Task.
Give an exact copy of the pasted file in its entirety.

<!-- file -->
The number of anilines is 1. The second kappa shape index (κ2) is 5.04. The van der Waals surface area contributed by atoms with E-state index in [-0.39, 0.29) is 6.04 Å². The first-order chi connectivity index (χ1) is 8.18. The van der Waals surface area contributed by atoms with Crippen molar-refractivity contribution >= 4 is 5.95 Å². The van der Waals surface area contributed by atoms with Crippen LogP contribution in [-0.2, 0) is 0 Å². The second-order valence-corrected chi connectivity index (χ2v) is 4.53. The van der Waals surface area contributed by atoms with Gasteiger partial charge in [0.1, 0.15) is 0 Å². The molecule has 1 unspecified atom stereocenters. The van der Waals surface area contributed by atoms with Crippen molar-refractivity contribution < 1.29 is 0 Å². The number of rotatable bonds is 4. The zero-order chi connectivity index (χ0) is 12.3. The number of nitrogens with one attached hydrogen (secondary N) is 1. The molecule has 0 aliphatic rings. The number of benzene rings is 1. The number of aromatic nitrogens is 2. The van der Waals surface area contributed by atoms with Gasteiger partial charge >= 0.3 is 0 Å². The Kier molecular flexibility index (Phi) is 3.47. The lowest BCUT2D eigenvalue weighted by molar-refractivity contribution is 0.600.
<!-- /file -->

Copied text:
The number of anilines is 1. The second kappa shape index (κ2) is 5.04. The van der Waals surface area contributed by atoms with E-state index in [-0.39, 0.29) is 6.04 Å². The first-order chi connectivity index (χ1) is 8.18. The van der Waals surface area contributed by atoms with Crippen molar-refractivity contribution >= 4 is 5.95 Å². The van der Waals surface area contributed by atoms with Crippen LogP contribution in [-0.2, 0) is 0 Å². The second-order valence-corrected chi connectivity index (χ2v) is 4.53. The van der Waals surface area contributed by atoms with Gasteiger partial charge in [0.1, 0.15) is 0 Å². The molecule has 1 unspecified atom stereocenters. The van der Waals surface area contributed by atoms with Crippen molar-refractivity contribution < 1.29 is 0 Å². The number of rotatable bonds is 4. The zero-order chi connectivity index (χ0) is 12.3. The number of nitrogens with one attached hydrogen (secondary N) is 1. The molecule has 0 aliphatic rings. The number of benzene rings is 1. The number of aromatic nitrogens is 2. The van der Waals surface area contributed by atoms with Gasteiger partial charge >= 0.3 is 0 Å². The Kier molecular flexibility index (Phi) is 3.47. The lowest BCUT2D eigenvalue weighted by molar-refractivity contribution is 0.600.